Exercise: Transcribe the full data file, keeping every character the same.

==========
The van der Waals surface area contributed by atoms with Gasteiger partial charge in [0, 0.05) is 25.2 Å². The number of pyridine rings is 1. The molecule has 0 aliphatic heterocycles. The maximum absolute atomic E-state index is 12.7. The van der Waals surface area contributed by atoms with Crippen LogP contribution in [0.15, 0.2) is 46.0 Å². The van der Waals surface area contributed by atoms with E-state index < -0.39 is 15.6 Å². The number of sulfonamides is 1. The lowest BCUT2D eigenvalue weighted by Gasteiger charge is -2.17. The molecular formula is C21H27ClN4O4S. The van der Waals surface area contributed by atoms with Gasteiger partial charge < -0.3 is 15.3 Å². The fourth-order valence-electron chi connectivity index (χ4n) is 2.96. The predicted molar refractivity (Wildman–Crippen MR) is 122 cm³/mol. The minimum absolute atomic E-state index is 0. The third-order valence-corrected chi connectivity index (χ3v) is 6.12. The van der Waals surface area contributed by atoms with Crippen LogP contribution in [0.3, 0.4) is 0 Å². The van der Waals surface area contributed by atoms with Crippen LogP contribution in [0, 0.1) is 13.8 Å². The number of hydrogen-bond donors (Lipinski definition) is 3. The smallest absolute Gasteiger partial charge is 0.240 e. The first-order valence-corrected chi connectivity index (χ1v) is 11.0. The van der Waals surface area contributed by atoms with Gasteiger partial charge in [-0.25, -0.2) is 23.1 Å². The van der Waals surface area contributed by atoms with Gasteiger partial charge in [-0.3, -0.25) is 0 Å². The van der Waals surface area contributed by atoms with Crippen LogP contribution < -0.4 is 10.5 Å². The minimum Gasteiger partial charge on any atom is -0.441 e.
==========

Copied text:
The van der Waals surface area contributed by atoms with Gasteiger partial charge in [0, 0.05) is 25.2 Å². The number of pyridine rings is 1. The molecule has 0 aliphatic heterocycles. The maximum absolute atomic E-state index is 12.7. The van der Waals surface area contributed by atoms with Crippen LogP contribution in [0.15, 0.2) is 46.0 Å². The van der Waals surface area contributed by atoms with E-state index < -0.39 is 15.6 Å². The number of sulfonamides is 1. The lowest BCUT2D eigenvalue weighted by Gasteiger charge is -2.17. The molecular formula is C21H27ClN4O4S. The van der Waals surface area contributed by atoms with Gasteiger partial charge < -0.3 is 15.3 Å². The fourth-order valence-electron chi connectivity index (χ4n) is 2.96. The predicted molar refractivity (Wildman–Crippen MR) is 122 cm³/mol. The minimum absolute atomic E-state index is 0. The third-order valence-corrected chi connectivity index (χ3v) is 6.12. The van der Waals surface area contributed by atoms with Crippen LogP contribution in [0.3, 0.4) is 0 Å². The van der Waals surface area contributed by atoms with Crippen LogP contribution in [0, 0.1) is 13.8 Å². The number of hydrogen-bond donors (Lipinski definition) is 3. The smallest absolute Gasteiger partial charge is 0.240 e. The first-order valence-corrected chi connectivity index (χ1v) is 11.0. The van der Waals surface area contributed by atoms with Gasteiger partial charge in [-0.25, -0.2) is 23.1 Å². The van der Waals surface area contributed by atoms with Gasteiger partial charge in [-0.3, -0.25) is 0 Å². The van der Waals surface area contributed by atoms with Crippen LogP contribution < -0.4 is 10.5 Å². The minimum Gasteiger partial charge on any atom is -0.441 e.